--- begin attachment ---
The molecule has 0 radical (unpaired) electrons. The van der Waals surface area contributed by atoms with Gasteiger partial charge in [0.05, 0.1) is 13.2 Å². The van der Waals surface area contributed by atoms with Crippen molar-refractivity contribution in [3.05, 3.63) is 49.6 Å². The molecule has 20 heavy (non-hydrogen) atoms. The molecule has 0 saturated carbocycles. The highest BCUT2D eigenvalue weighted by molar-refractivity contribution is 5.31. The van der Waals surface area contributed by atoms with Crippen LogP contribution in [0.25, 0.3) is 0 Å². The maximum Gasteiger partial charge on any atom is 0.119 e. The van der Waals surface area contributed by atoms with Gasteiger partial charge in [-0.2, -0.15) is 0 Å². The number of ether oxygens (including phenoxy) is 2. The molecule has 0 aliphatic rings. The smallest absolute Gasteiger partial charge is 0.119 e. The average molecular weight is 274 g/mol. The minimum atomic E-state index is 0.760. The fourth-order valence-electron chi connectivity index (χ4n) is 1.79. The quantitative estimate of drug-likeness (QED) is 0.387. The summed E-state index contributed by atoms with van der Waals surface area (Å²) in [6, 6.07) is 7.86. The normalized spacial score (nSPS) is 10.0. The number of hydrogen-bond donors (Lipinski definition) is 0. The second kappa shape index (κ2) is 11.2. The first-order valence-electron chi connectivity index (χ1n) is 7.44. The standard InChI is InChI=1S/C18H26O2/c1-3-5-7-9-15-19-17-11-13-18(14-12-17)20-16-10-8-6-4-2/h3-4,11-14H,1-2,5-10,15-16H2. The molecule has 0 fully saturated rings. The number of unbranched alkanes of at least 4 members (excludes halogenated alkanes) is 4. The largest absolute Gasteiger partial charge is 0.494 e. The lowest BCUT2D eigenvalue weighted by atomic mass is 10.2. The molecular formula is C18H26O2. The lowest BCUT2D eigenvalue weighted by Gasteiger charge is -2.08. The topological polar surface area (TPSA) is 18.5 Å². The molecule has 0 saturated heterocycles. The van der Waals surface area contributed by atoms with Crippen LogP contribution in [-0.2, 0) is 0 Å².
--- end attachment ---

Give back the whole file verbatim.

The molecule has 0 radical (unpaired) electrons. The van der Waals surface area contributed by atoms with Gasteiger partial charge in [0.05, 0.1) is 13.2 Å². The van der Waals surface area contributed by atoms with Crippen molar-refractivity contribution in [3.05, 3.63) is 49.6 Å². The molecule has 20 heavy (non-hydrogen) atoms. The molecule has 0 saturated carbocycles. The highest BCUT2D eigenvalue weighted by molar-refractivity contribution is 5.31. The van der Waals surface area contributed by atoms with Crippen LogP contribution in [0.25, 0.3) is 0 Å². The maximum Gasteiger partial charge on any atom is 0.119 e. The van der Waals surface area contributed by atoms with Gasteiger partial charge in [-0.2, -0.15) is 0 Å². The number of ether oxygens (including phenoxy) is 2. The molecule has 0 aliphatic rings. The smallest absolute Gasteiger partial charge is 0.119 e. The average molecular weight is 274 g/mol. The minimum atomic E-state index is 0.760. The fourth-order valence-electron chi connectivity index (χ4n) is 1.79. The quantitative estimate of drug-likeness (QED) is 0.387. The summed E-state index contributed by atoms with van der Waals surface area (Å²) in [6, 6.07) is 7.86. The normalized spacial score (nSPS) is 10.0. The number of hydrogen-bond donors (Lipinski definition) is 0. The second kappa shape index (κ2) is 11.2. The first-order valence-electron chi connectivity index (χ1n) is 7.44. The standard InChI is InChI=1S/C18H26O2/c1-3-5-7-9-15-19-17-11-13-18(14-12-17)20-16-10-8-6-4-2/h3-4,11-14H,1-2,5-10,15-16H2. The molecule has 0 fully saturated rings. The number of unbranched alkanes of at least 4 members (excludes halogenated alkanes) is 4. The largest absolute Gasteiger partial charge is 0.494 e. The lowest BCUT2D eigenvalue weighted by atomic mass is 10.2. The molecular formula is C18H26O2. The lowest BCUT2D eigenvalue weighted by Gasteiger charge is -2.08. The topological polar surface area (TPSA) is 18.5 Å². The molecule has 0 saturated heterocycles. The van der Waals surface area contributed by atoms with Crippen LogP contribution in [-0.2, 0) is 0 Å².